George David, chief executive of United Technologies, the parent of Otis Elevator, said elevator sales are a good indicator of the economy's health, and he sees positive signs there that lead him to believe the odds of a recession in the U.S. are low.
In an interview on CNBC's "Squawk Box," David said he expects a 45% increase in elevator orders this year. This, he said, is a good indicator of the economy's health. And the pace is an increase over the past two years when orders rose 35% and 25%, respectively, he said.
"I do not see a recession in the United States," he said.
On Thursday, the diversified manufacturer , which also owns jet engine manufacturer Pratt & Whitney, reaffirmed its forecast for this year, and forecast 2008 earnings in a range of $4.65 to $4.85 a share, or growth of 10 percent to 14 percent.
Speaking at an analyst conference , President and Chief Operating Officer Louis Chenevert, said the Hartford-based company would earn $4.22 to $4.25 a share this year, which is a 14-percent increase over last year.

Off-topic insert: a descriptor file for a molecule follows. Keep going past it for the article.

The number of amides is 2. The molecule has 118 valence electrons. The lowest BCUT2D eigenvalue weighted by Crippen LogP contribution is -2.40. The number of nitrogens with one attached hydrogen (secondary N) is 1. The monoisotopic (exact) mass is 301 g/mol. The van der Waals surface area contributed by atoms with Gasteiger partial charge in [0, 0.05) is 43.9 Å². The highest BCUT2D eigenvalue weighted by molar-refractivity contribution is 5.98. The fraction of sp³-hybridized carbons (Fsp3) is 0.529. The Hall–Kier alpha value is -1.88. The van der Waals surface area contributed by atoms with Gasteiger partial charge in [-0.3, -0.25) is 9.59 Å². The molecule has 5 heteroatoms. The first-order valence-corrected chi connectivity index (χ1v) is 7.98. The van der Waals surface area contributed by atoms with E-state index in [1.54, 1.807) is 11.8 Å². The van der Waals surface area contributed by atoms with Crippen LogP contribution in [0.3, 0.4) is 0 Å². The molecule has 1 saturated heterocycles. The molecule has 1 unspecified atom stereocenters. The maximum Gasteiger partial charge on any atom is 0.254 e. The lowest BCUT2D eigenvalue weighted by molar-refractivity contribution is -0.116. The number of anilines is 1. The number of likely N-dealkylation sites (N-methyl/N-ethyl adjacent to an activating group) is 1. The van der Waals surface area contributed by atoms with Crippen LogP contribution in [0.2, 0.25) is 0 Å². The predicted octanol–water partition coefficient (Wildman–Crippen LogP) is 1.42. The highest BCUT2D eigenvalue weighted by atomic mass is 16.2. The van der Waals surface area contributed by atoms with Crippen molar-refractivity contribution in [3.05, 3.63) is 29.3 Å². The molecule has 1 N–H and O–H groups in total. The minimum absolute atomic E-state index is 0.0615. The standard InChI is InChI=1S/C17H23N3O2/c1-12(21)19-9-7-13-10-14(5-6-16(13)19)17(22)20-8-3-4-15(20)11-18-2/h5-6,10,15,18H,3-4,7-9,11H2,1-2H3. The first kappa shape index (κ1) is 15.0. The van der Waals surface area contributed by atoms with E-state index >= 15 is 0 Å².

Analysts surveyed by Thomson Financial expected per-share earnings for 2007 of $4.26 and revenue of $54 billion. For 2008, analysts said per-share earnings would reach $4.85 and revenue $57.6 billion.
United Technologies also announced it would repurchase $2 billion worth of shares in 2008.
Chenevert credited United Technology's overall strength to aerospace and commercial construction markets that "more than offset continued deterioration" in the U.S. residential heating, ventilating and air conditioning market. Those businesses are under United Technologies' Carrier unit, which has exposure to the weak housing market.
United Technologies said in its guidance that Sikorsky Aircraft and Fire & Security will lead the corporation's businesses in operating profit growth next year. Both are expected to turn in about a 25 percent rise.
Separately, United Technologies said it set aside $2 billion for mergers and acquisitions.
Chenevert, 50, was previously president of Pratt & Whitney and was tapped by the board of directors in 2006 to succeed George David, United Technologies' 65-year-old chief executive officer, next year.
Reuters contributed to this report.